This viewpoint is echoed by AHJs, who will often give you a waiver for a non-GFCI outlet in a basement/garage, if it's dedicated to a fridge and labeled as such.
Should I use AFCI/GFCI combination outlets instead of GFCI?
AFCI and GFCI are exactly the same, except for one letter
I jest, but that's how people actually think about it. In fact, AFCIs have about as much in common with GFCIs as fire sprinklers do
AFCIs prevent fires. They listen to the wire for the electrical sounds of arcing. If you've ever heard a crinkle-crunch when you plug in headphones or hook up speakers, that's the sound.
They were originally conceived for electric blankets. Field data proved this wrong: actually, the vast majority of (good) AFCI trips were for failing wiring in the walls
. So they switched the requirement from "bedrooms" to "all circuits where possible" (exempting 240V circuits, and circuits that require GFCI protection, because they were concerned about the availability of 240V and GFCI+AFCI combo devices).
AFCI is only required in new construction and remodels, but if it's required, it's required on the whole circuit
starting at the panel! You can't even put an AFCI at the first receptacle location (if it's mandatory) because that would leave the wiring from panel to 1st recep unprotected.
So an AFCI receptacle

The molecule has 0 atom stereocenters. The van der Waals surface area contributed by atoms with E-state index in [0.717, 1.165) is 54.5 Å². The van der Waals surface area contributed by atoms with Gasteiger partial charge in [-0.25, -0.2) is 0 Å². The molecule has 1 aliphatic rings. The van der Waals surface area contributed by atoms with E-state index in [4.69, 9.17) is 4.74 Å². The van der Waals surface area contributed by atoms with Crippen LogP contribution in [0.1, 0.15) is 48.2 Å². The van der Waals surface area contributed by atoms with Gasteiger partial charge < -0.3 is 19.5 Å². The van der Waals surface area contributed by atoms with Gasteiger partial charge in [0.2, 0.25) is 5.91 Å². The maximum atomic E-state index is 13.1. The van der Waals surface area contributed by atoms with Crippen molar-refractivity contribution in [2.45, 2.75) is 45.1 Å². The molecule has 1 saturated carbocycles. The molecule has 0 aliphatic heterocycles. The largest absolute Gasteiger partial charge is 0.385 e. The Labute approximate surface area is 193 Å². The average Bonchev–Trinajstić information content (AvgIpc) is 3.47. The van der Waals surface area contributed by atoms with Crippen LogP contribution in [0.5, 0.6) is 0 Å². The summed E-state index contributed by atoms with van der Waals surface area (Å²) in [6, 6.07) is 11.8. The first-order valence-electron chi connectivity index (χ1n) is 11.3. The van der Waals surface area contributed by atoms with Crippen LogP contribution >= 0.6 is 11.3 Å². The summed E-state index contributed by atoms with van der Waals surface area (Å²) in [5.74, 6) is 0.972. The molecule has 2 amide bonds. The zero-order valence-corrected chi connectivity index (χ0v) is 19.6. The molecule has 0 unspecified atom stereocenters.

is about as useful as a spittoon.
make sense on the first receptacle of the circuit on a "well, this is the best we can do" basis... *if* you have an obsolete panel like my Pushmatic for which AFCI breakers are simply not available. But even then, I prefer my "short EMT nipple from panel to steel box, site the AFCI there" method. The service panel is the right place for AFCI
From what I’m reading, it sounds like I shouldn’t bother with doing anything with AFCI at this time, albeit more due to reliability than cost.
Au contraire, I think AFCI is a highly worthwhile investment. NFPA is trying to "move the numbers" on house fires. AFCI is an amazing tool for it. Where it would do the most good is older houses with older wiring. But they can't legislate that way due to procedural rules. So they are stuck demanding it on new construction, where it mostly detects backstabs lol. Backstabs already have a strong tendency to fail safe.
When I hear "aluminum wiring" or "cloth covered wires" or "knob & tube" I'm practically up out of my chair saying "AFCI. Now. Make it happen." You get AFCI on aluminum wiring, you can take a breath. Now you can bide your time fitting Alumiconns and CO-ALR receps, because the AFCI is gonna catch 95% of what you're worried about. It's only detection, it's not a replacement for good work, but it sure takes the scare off.
I don’t want to get AFCI into every required circuit in the house at this time, but I don’t mind doing a combination outlet instead of GFCI in the cases I am planning on doing GFCI. Thoughts?
It's all about placement. Poor AFCI placement is a waste of money.